“During the visit, my niece only broke once, and only when the guard rattled his keys and rushed her to finish hugging her mother, the nightstick of his voice cracking over their bleeding goodbye. I restrained my fist in my pocket but wanted to knock him back to his own mother’s arms, where he might grow into a man without a uniform over his chest.”

– BLACK AND WHITE ANGEL by Andrea Gibson


1. Loading the past into a cannon and murder this year.


A Short Review & a DNF

Glass Moon by Megan Pollak

In this minimal poetry collection, there’s a lot of talk about dreamy eyes and the moon and universe, but not in a way that make real connection to nature nor symbolic ones. It doesn’t really tell me anything or convey much emotion. I think those who would like it need to be in an identical mindset of the author, whatever that is I can’t quite tell. 2/5 stars. I received this book through NetGalley in exchange for an honest review.

What if it’s Us by Adam Silvera and Becky Albertalli

I had my hopes up for this book because I’d heard it was a fluffy gay romance that a lot of people loved. The thing I realized is that I’m not a romance reader for a reason – the fact that it’s a much needed cute non-heterosexual romance made me get probably halfway in this book, which is further than I thought. I like these fluffy queer romances in between my action, a whole book is apparently too much for me, I’ve realized. I recommend it if you’re looking for a fluffy, cute, every-day romance that describes summer New York days and small concerns like summer school, exes and a row of not-ideal first dates that doesn’t stop this romance.  no rating because it obviously was just not for me 

The Benefits of Being an Octopus by Ann Braden | Review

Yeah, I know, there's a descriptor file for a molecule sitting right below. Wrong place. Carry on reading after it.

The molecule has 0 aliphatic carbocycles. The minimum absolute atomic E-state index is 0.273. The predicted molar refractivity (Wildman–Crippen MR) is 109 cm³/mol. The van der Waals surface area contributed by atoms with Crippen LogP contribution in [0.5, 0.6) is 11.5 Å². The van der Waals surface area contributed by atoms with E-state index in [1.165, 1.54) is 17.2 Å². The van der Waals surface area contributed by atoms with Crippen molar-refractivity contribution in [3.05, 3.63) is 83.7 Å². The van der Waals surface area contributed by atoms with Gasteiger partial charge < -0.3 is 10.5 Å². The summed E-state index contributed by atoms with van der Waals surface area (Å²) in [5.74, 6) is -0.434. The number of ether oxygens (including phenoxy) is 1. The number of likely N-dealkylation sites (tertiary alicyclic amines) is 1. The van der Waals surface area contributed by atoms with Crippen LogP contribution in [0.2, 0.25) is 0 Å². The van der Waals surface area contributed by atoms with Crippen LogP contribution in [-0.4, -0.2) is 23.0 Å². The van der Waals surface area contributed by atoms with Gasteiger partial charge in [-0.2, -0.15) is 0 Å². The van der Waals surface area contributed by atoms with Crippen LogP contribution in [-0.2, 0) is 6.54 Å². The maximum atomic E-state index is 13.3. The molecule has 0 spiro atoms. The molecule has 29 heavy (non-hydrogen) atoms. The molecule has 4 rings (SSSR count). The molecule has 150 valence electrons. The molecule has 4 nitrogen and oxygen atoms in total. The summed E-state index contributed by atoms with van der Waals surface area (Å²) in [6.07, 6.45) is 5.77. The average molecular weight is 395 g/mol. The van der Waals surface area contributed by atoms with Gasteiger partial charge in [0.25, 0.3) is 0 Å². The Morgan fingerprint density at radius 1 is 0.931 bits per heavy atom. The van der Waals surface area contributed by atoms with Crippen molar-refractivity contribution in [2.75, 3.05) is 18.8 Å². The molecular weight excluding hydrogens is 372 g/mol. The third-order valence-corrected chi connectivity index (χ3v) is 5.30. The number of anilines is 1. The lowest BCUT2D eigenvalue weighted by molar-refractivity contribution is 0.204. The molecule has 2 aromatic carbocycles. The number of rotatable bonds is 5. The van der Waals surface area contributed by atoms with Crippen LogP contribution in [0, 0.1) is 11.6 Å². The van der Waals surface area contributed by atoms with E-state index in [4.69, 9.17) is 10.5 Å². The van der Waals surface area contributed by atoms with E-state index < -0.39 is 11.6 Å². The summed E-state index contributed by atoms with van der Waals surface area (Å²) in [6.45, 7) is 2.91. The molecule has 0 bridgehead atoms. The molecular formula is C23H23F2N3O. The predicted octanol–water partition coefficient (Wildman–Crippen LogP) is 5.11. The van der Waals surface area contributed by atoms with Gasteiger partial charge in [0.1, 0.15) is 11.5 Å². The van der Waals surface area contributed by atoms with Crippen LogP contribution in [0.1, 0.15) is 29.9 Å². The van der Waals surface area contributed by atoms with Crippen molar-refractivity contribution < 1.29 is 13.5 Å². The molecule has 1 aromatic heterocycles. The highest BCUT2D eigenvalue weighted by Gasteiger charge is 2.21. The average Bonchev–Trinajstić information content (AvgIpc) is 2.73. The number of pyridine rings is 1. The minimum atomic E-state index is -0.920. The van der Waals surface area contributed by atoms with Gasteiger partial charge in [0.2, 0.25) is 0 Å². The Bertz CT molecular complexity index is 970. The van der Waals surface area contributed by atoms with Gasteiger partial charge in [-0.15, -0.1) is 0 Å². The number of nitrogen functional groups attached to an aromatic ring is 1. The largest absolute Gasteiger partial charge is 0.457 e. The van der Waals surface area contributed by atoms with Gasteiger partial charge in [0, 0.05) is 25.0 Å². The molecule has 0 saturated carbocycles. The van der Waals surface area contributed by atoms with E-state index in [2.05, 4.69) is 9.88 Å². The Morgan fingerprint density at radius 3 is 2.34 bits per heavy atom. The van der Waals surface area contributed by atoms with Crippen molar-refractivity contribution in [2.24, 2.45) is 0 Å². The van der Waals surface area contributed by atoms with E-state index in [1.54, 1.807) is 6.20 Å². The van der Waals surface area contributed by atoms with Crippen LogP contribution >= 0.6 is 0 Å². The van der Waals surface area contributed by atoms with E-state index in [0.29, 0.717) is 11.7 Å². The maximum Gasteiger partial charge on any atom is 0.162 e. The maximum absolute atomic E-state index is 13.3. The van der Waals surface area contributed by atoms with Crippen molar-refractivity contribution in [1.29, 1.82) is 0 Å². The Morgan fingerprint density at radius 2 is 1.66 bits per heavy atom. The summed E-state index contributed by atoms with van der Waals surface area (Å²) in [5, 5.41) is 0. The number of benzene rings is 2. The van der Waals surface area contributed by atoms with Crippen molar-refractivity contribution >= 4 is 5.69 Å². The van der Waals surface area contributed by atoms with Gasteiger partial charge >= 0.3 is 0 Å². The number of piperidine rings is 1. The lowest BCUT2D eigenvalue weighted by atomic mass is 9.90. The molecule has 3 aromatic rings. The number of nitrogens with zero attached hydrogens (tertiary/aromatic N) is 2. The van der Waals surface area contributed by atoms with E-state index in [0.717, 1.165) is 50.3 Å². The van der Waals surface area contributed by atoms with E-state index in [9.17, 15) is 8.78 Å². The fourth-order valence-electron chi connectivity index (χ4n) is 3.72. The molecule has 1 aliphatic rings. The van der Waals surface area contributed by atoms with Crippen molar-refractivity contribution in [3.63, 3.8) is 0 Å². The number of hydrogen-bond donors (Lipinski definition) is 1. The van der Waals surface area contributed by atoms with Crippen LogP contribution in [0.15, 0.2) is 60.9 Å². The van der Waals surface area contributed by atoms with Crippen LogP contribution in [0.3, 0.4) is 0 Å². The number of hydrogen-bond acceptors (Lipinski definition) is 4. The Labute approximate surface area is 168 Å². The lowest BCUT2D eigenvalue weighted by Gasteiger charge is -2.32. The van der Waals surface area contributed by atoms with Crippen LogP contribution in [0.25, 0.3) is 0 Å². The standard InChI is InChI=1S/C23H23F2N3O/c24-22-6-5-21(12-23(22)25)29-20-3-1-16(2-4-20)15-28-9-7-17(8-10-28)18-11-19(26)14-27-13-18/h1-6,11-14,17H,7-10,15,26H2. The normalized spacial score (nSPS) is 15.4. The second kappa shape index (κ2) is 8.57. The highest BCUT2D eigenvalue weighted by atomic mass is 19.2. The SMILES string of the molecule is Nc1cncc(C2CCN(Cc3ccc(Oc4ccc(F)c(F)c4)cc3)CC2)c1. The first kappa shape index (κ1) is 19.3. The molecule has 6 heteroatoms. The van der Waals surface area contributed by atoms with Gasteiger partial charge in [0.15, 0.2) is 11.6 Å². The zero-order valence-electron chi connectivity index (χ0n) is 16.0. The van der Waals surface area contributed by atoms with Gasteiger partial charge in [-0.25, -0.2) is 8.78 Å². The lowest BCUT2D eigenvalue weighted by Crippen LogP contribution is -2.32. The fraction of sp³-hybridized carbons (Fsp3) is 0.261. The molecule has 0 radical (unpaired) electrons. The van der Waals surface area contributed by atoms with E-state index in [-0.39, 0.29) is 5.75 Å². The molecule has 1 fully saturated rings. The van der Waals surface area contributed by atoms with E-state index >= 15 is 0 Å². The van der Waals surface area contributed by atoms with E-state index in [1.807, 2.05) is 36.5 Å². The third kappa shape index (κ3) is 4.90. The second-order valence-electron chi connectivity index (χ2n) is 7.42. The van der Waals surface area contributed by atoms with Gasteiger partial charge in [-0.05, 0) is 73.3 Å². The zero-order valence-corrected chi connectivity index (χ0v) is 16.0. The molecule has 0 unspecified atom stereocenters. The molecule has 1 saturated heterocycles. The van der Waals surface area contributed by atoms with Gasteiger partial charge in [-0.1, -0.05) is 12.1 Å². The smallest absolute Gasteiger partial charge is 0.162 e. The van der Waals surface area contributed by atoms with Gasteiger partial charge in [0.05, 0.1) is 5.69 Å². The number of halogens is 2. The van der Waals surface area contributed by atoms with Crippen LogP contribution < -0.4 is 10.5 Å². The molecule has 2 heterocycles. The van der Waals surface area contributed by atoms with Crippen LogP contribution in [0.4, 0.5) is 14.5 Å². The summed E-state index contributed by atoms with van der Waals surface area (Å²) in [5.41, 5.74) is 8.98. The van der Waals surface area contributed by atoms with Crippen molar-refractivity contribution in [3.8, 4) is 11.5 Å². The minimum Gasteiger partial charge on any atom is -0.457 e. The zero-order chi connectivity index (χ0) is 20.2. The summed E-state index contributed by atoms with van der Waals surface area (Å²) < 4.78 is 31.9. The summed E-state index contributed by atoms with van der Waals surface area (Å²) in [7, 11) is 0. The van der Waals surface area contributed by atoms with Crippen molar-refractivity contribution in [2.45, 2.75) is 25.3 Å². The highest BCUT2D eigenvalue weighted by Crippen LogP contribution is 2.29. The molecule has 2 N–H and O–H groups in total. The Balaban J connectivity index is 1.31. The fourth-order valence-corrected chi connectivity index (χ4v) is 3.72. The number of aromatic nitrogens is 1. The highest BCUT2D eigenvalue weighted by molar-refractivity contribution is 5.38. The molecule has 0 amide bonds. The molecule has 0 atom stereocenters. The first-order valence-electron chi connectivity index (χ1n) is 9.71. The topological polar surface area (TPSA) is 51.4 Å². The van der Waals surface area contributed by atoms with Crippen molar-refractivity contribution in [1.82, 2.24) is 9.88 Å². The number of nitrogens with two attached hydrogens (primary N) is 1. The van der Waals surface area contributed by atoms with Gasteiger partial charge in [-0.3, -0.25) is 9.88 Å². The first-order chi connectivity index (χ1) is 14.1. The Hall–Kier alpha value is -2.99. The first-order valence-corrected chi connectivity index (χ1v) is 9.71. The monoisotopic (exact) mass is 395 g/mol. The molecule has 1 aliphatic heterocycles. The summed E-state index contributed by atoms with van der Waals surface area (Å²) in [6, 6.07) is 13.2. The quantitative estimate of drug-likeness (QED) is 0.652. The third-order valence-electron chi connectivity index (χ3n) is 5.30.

Pages: 260

Genre: realistic fiction, middle grade

Release date: 4. september 2018


“Some people can do their homework. Some people get to have crushes on boys. Some people have other things they’ve got to do.”

Seventh-grader Zoey has her hands full as she takes care of her much younger siblings after school every day while her mom works her shift at the pizza parlor. Not that her mom seems to appreciate it. At least there’s Lenny, her mom’s boyfriend—they all get to live in his nice, clean trailer.

At school, Zoey tries to stay under the radar. Her only friend Fuchsia has her own issues, and since they’re in an entirely different world than the rich kids, it’s best if no one notices them.

Zoey thinks how much easier everything would be if she were an octopus: eight arms to do eight things at once. Incredible camouflage ability and steady, unblinking vision. Powerful protective defenses.

Unfortunately, she’s not totally invisible, and one of her teachers forces her to join the debate club. Even though Zoey resists participating, debate ultimately leads her to see things in a new way: her mom’s relationship with Lenny, Fuchsia’s situation, and her own place in this town of people who think they’re better than her. Can Zoey find the courage to speak up, even if it means risking the most stable home she’s ever had?

This moving debut novel explores the cultural divides around class and the gun debate through the eyes of one girl, living on the edges of society, trying to find her way forward.

My thoughts

Rafting out of five: four stars

I did not realize this was a debut novel, that’s even more impressing. This book says it’s important, and it’s right. It’s about one girl, Zoey’s, experience and daily life, the struggles she goes through as she’s taking care of her siblings, trying to survive school and making tough choices.

This book talks about how some children are forced into adulthood earlier than others with the amount of resposibilities they have. There’s a gap between kids who have a different amount of support at home, like having healthy food prepared for them, help with homework, not having to worry about family’s financial situaiton, that shapes so much what their experiences are like and what amount of stresses and stability they have in other aspects of their life, like school. This book communicates that in a very direct, but appropriate way. It has a language that works both for adults and kids. It shows Zoey experience in hopes that more stories of kids like her will be told, increasing empathy and the discussion with them.